“Waive” Goodbye to OCIs?
For years, the Government Accountability Office (GAO) has indicated in decisions sustaining organizational conflict of interest (OCI) protests that agencies could simply follow the waiver provisions in FAR 9.503 rather than take corrective action. And for years, agencies have shied away from accepting GAO's invitation. Maybe that is about to change.
In AT&T Government Solutions, Inc., B-407720, Jan. 30, 2013, GAO dismissed as academic AT&T's protest alleging that the awardee of a Marine Corps task order should be determined ineligible because of an alleged OCI. GAO ruled that the protest had been rendered academic when the Marine Corps advised GAO that the head of the contracting activity (HCA) had properly followed FAR 9.503's waiver procedures. The waiver came on day 97 of the protest—three days prior to GAO's 100-day decision deadline. It followed the GAO attorney's indication, during outcome prediction, that GAO would likely sustain the protest because, “despite the Marine Corps' investigation, the record showed that the agency failed to meaningfully consider whether [the awardee] had unequal access to information and impaired objectivity OCIs.” Following receipt of the waiver from the Marine Corps, GAO promptly dismissed the protest noting that “[t]he issues in dispute in this case arise from the rules and procedures in Subpart 9.5, and, as of January 28, 2013, the application of these rules and procedures have been waived for this procurement by the Marine Corps, which renders the protest academic.” The Marine Corps HCA's view was that there was no real OCI to worry about: “My finding [is] that the risk of any potential or real OCI existing under the subject contract is negligible to non-existent.”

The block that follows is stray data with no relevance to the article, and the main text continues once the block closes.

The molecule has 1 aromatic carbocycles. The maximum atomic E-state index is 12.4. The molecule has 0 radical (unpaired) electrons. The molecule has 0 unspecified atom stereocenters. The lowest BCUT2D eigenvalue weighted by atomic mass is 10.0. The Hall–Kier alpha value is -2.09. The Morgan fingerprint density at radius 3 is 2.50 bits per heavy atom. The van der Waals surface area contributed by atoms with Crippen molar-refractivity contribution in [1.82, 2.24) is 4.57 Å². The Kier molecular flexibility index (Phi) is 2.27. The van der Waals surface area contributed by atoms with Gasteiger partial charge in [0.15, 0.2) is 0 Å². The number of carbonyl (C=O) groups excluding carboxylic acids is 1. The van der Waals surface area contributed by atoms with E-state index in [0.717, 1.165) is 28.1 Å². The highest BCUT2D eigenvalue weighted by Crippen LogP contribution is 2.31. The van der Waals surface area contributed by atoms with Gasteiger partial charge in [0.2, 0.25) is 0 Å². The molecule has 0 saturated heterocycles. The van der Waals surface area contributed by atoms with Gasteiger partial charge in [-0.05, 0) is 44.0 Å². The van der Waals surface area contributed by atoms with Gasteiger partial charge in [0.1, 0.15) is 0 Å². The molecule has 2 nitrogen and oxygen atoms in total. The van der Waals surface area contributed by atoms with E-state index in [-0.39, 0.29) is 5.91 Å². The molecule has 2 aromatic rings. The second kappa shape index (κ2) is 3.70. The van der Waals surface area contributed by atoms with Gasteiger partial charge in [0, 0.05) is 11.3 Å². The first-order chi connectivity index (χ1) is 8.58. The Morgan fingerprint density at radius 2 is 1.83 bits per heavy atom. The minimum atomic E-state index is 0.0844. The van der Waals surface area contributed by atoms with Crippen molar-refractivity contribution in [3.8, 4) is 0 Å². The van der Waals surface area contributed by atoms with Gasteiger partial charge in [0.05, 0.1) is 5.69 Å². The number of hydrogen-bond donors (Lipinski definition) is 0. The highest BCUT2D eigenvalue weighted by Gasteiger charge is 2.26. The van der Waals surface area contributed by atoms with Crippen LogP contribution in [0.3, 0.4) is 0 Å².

What makes this decision interesting is not just GAO's interpretation of its protest jurisdiction, but the aggressive stance taken by the Agency in response to GAO's outcome prediction. When the Marine Corps learned that GAO had deemed its OCI analysis inadequate, it did not just roll over and decide to take corrective action. Instead, it opted to exercise its right under the FAR to waive an OCI in a situation where it had already determined to its satisfaction that no significant OCI existed. Only time will tell if other agencies will be inspired to respond to what they view as non-meritorious OCI allegations by issuing similar waivers and enabling the procurement at issue to proceed.